RESULTS

Maximum likelihood analysis of the envelope gene was performed on the 15 DEN-2 virus strains used in this study to evaluate their evolutionary relationships. In addition, three sylvatic strains of DEN-2 virus from West Africa served as an outgroup to root the phylogenetic tree. This analysis confirmed that the 15 DEN-2 virus strains segregate into either of two distinct genotypes as previously defined (Figure 1).6,8,10 Earlier isolates from Trinidad, Venezuela, and southern Mexico and more recent isolates from Peru and northern Mexico clustered together in the American genotype. Other DEN-2 virus strains from Venezuela and southern Mexico were distinct from earlier isolates in these countries and clustered with isolates from Bolivia and Colombia. These latter five isolates were more closely related to strains from Thailand and together they formed the SE Asian genotype. Viruses representing the SE Asian genotype exhibited more genetic variation in the envelope gene than American genotype viruses.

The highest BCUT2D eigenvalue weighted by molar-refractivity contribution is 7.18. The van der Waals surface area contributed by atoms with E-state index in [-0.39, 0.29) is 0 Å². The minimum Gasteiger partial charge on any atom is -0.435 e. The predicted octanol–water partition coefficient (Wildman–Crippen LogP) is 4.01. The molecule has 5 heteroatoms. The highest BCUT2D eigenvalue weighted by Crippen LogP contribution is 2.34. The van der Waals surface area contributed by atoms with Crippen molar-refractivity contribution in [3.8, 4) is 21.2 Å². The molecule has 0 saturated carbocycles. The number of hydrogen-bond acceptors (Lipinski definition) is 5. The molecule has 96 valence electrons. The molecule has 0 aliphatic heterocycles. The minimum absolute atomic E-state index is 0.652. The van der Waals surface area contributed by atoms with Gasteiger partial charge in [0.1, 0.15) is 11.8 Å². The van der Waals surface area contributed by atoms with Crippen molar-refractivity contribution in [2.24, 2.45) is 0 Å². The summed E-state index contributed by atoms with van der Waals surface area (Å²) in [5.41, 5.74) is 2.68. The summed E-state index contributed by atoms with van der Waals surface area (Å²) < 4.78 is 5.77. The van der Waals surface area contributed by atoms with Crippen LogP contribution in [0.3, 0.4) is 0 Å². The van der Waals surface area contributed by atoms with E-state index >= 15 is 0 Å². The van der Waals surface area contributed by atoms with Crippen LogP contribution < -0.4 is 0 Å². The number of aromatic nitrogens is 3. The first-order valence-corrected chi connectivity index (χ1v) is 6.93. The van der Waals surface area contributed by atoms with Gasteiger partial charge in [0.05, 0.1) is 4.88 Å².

Figure 1
Maximum likelihood tree depicting the phylogenetic relationships of 18 dengue serotype 2 viruses, based on nucleotides of the envelope gene (1,485 bases). Numbers on branches represent bootstrap support for each branch. Horizontal branch lengths are proportional ...